The California Consumers Legal Remedies Act (CLRA) protects consumers from unfair business practices, including false advertising and intentional misrepresentation. The CLRA gives consumers legal options when they have become the victim of bad business practices.
Buying a car is a common example used to show a potential CLRA violation. If a dealership sells or leases a car they know has structural or mechanical defects and did not tell the purchaser, that business may have acted in violation of the CLRA and the purchaser may have a claim. However, understanding what comes next can lead to confusion. To overcome the legal challenges ahead, you must speak with an experienced California attorney.
What is a reasonable CLRA correction offer?
When a consumer suspects or discovers a CLRA violation, they must send a written notice to the business describing the violation. The business then has 30 days to respond and remedy the situation. Whatever the allegation from the consumer, if the company provides a reasonable correction to repair, replace, or otherwise remedy the situation, the consumer cannot seek additional monetary compensation from the business, but consumer may still pursue non-monetary claims such as asking the court to stop the business from engaging in practices in violation of the CLRA.
Using the car dealership example, if an individual purchased a defective vehicle and then provided written notice to the dealership, the company can provide the purchaser with a reasonable correction offer. This may include allowing the buyer to return the vehicle for a full refund, including any financing and incidental damages.
But correction offers cannot be conditioned upon other terms and conditions. For example, the dealership cannot agree to return the car and refund the purchase price on the condition that the buyer immediately purchases a new car from them. California courts have held this is not a reasonable correction offer.
What if the consumer rejects a reasonable correction offer?
If a business provides a correction offer to the consumer upon notice of an alleged CLRA violation, the consumer must give the correction offer serious consideration. There is no set-in-stone definition of what this entails, and this can cause confusion for consumers.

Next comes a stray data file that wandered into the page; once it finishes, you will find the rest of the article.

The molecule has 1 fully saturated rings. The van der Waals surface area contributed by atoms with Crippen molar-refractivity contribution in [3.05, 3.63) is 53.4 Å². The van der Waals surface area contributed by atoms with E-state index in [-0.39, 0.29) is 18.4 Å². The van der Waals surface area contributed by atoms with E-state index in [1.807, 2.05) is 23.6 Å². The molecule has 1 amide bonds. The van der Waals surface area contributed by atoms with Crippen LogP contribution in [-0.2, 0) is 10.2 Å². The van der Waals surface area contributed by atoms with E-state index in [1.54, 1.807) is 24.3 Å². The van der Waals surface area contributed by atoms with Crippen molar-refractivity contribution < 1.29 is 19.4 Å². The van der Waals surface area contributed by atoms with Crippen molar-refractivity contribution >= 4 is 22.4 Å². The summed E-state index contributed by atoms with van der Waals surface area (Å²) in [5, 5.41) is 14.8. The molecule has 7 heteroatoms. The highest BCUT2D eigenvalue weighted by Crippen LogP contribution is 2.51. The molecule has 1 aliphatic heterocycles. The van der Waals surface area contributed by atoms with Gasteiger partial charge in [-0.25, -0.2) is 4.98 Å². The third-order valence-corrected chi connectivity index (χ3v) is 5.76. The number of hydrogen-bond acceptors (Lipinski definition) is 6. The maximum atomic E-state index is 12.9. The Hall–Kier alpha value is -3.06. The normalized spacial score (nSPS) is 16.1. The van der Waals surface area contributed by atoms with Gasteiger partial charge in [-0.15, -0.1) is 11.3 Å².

We know that a consumer in this situation needs to think about the corrective offer and whether they find it reasonable. California courts have said that if a consumer rejects an offer that a court later determines to be reasonable, the consumer's CLRA claim for monetary damages is barred. If that occurs, that means the consumer will have no recourse for monetary damages, so businesses are strongly urged to proffer a reasonable correction offer. However, the consumer may still pursue non-monetary damages against the business. You should also know that you have legal options under the CLRA.
Your Legal Options
If your business has received a CLRA notice from a consumer complaint, you need to take action. But if you are unsure about what constitutes a reasonable correction offer or how you can rectify the situation for the consumer under the CLRA, you might have questions about what to do next.
That's when you need to speak with an experienced California lawyer. With an intimate understanding of the CLRA, our legal team can help you find the path forward. To learn more about how we can help you overcome the CLRA challenges you face, contact us today.